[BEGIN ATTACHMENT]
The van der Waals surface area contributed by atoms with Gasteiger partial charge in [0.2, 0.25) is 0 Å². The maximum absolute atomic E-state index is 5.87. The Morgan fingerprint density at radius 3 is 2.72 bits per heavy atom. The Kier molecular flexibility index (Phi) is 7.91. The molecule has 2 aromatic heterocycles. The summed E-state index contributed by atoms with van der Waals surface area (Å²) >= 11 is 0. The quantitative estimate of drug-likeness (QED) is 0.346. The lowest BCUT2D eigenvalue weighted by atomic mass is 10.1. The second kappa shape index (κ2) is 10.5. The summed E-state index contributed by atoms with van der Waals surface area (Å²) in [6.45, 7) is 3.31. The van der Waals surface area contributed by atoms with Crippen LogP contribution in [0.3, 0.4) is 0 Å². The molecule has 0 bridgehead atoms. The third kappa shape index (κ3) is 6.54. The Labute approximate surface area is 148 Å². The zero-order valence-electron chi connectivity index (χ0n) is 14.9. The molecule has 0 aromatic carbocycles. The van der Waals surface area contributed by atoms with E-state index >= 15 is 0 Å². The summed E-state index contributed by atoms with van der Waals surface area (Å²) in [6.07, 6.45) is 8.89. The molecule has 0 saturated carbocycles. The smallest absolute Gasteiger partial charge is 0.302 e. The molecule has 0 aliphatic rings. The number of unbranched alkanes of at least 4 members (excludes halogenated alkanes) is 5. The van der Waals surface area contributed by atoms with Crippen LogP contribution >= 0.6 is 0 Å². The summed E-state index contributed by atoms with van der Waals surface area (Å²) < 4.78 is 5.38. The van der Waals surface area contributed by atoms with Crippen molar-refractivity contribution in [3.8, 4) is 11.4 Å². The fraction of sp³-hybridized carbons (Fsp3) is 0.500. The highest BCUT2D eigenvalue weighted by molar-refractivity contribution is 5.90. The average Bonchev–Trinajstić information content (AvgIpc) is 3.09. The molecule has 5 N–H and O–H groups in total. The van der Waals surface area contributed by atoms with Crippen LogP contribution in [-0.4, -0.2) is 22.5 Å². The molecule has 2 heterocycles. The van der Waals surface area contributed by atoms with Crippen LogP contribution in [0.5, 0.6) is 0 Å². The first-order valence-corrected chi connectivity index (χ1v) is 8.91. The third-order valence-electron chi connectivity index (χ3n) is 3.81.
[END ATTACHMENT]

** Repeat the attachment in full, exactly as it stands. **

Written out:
The van der Waals surface area contributed by atoms with Gasteiger partial charge in [0.2, 0.25) is 0 Å². The maximum absolute atomic E-state index is 5.87. The Morgan fingerprint density at radius 3 is 2.72 bits per heavy atom. The Kier molecular flexibility index (Phi) is 7.91. The molecule has 2 aromatic heterocycles. The summed E-state index contributed by atoms with van der Waals surface area (Å²) >= 11 is 0. The quantitative estimate of drug-likeness (QED) is 0.346. The lowest BCUT2D eigenvalue weighted by atomic mass is 10.1. The second kappa shape index (κ2) is 10.5. The summed E-state index contributed by atoms with van der Waals surface area (Å²) in [6.45, 7) is 3.31. The van der Waals surface area contributed by atoms with Crippen LogP contribution in [0.3, 0.4) is 0 Å². The molecule has 0 bridgehead atoms. The third kappa shape index (κ3) is 6.54. The Labute approximate surface area is 148 Å². The zero-order valence-electron chi connectivity index (χ0n) is 14.9. The molecule has 0 aromatic carbocycles. The van der Waals surface area contributed by atoms with E-state index >= 15 is 0 Å². The summed E-state index contributed by atoms with van der Waals surface area (Å²) in [6.07, 6.45) is 8.89. The molecule has 0 saturated carbocycles. The smallest absolute Gasteiger partial charge is 0.302 e. The molecule has 0 aliphatic rings. The number of unbranched alkanes of at least 4 members (excludes halogenated alkanes) is 5. The van der Waals surface area contributed by atoms with Crippen LogP contribution >= 0.6 is 0 Å². The summed E-state index contributed by atoms with van der Waals surface area (Å²) < 4.78 is 5.38. The van der Waals surface area contributed by atoms with Crippen molar-refractivity contribution in [3.8, 4) is 11.4 Å². The fraction of sp³-hybridized carbons (Fsp3) is 0.500. The highest BCUT2D eigenvalue weighted by molar-refractivity contribution is 5.90. The average Bonchev–Trinajstić information content (AvgIpc) is 3.09. The molecule has 5 N–H and O–H groups in total. The van der Waals surface area contributed by atoms with Crippen LogP contribution in [-0.4, -0.2) is 22.5 Å². The molecule has 2 heterocycles. The van der Waals surface area contributed by atoms with Crippen LogP contribution in [0.5, 0.6) is 0 Å². The first-order valence-corrected chi connectivity index (χ1v) is 8.91. The third-order valence-electron chi connectivity index (χ3n) is 3.81.